New swim coach Garland Bartlett is always ready to dive in headfirst
After nine years as an assistant, Bartlett brings a fresh perspective to a rejuvenated program
Being in the water is something that comes naturally to Garland Bartlett, American University’s newest swimming & diving head coach. After over 15 years of competitive swimming, Bartlett dove headfirst into the world of collegiate coaching. And after nine years of being an assistant at four different institutions, she’s looking forward to her first full season as a head coach.
Coaching is in Bartlett’s blood. Her mother, Wendy Bartlett, has been coaching squash at Trinity College in Hartford, Connecticut for over 38 years. Bartlett says that she “grew up in a coaching family,” and that watching her mother interact with her student-athletes growing up had a big influence on her.
“They were all my big sisters,” she says about the Trinity players.
Bartlett has been swimming from a very young age, at first in the summers with her family at the pool and then competing on a summer league swim team when she was just four years old.
“[I tried] every sport, from soccer to lacrosse,” Bartlett said. “Anything that involved running I didn’t like.”
When the time came to choose a sport in high school, the decision seemed easy. Bartlett said she loved the water, so “things got pretty streamlined with what sport I wanted to focus on.”
After graduating from Conard High School in West Hartford, Connecticut, Bartlett chose to attend and compete for Franklin & Marshall College. She swam all four years at the Division 3 school in Lancaster, Pennsylvania as a distance freestyler. She posted some of the fastest times in the school, with her effort in the 1650 meter freestyle swim still holding the 6th fastest time in school history. The same season she set the then-record for the 1650, Bartlett was named the Most Valuable Swimmer in 2010.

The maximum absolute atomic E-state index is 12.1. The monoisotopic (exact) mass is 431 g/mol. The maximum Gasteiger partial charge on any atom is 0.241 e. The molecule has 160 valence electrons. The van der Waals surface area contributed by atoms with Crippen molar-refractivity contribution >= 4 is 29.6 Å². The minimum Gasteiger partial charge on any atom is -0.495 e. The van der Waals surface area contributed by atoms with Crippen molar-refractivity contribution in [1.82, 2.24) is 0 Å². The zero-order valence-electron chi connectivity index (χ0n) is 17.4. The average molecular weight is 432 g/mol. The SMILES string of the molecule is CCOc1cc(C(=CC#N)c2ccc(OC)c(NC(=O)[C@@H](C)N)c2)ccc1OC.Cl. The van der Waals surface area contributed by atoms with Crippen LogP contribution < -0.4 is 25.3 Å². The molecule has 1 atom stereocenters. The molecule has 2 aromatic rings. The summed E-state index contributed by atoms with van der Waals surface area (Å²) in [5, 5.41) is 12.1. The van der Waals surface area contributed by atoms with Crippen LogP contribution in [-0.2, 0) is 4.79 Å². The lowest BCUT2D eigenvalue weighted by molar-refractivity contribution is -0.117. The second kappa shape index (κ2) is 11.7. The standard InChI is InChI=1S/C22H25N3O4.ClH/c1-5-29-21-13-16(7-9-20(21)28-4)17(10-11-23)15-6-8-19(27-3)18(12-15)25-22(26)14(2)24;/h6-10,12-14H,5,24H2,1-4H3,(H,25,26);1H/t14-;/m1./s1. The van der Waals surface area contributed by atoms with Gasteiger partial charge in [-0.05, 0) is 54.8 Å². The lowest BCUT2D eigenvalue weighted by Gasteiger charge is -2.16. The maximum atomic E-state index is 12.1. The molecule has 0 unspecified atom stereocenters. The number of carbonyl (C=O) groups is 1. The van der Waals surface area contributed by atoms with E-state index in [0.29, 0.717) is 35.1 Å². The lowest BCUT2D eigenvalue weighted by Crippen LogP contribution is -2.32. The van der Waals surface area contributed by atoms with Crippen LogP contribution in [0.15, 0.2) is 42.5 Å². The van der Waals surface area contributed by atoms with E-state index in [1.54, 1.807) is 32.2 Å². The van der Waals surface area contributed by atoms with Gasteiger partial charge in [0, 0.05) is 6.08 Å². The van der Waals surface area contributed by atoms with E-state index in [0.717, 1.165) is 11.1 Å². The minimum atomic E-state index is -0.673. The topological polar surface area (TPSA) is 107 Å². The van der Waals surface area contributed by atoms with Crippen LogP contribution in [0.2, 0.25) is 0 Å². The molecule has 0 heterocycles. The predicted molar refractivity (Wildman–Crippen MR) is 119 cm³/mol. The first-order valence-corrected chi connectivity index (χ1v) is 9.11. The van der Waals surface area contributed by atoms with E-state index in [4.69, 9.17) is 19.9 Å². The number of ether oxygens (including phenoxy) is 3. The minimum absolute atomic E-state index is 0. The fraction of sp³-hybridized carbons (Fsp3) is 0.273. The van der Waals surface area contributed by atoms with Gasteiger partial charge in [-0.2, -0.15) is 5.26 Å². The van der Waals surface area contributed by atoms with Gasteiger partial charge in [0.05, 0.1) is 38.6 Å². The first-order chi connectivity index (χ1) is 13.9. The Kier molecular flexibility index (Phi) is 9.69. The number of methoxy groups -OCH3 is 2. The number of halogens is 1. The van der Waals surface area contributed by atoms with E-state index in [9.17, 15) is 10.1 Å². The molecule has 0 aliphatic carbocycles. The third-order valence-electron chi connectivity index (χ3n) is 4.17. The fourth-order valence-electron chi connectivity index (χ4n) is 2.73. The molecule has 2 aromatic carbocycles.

When it came time for Bartlett to weigh her post grad options, she had a pretty good idea of what she wanted to do.
“I knew I didn’t want to give up the sport of swimming,” Bartlett said. “And I loved seeing what my mom did. I’m like, ‘I want to do this, I want to try this!’ And so I tried it right out of college and loved it. And I’ve been lucky enough to stay with it.”
Bartlett’s first full time coaching job out of college came as an assistant coach at the College of New Jersey. After spending a season with the Lions, she went on to join her mother at Trinity College, serving as an assistant coach and recruiting coordinator for the Bantams’ swim & dive program while also getting her master’s degree in American Studies.
After her time at Trinity, Bartlett joined the coaching staff of a familiar face at Middlebury College. Bob Rueppel, who has served as head swim & dive coach at Middlebury since 2012, was also Bartlett’s coach at Franklin & Marshall. She credits him as one of her biggest influences and “biggest role model” as a coach.
“He really helped me excel in the pool,” Bartlett said of Rueppel. “I felt like he believed in me, he had this positive energy on deck, and that was something I wanted to keep with my team and what I’ve really tried to instill.”
After just one season at Middlebury, Bartlett made the jump to Division I when she was hired as an assistant coach and recruiting coordinator at American University. She started as an assistant coach and recruiting coordinator, but was promoted to the full-time head coach in June after a two-month interim head coaching period after the retirement of Mark Davin in April 2020.
The Eagles enjoyed a very successful season last year, even with the circumstances of a coronavirus-ridden school year. Four school records were broken during the season finale at the 2021 Patriot League Challenge, with three being broken by standout freshman Mimi Watts.
Looking forward, Bartlett is already excited about what the program is becoming, and said that the team culture is growing in a positive direction. After a season of record-breaking individual and relay times from the underclassmen, she’s confident in the team’s long-term potential.
“We can make a big leap nationally in Division I, and in the conference, I think there’s a lot of swimmers and relays that could score higher than we have at conferences, break more records, and then hopefully get more NCAA ‘B’ cuts as well,” she said.
“I think the world is the team’s oyster,” Bartlett said regarding her level of optimism for this upcoming season. “I think the possibilities are endless with this team and with their motivation, positivity and energy and commitment to the university and how excited they are to represent the Eagles.”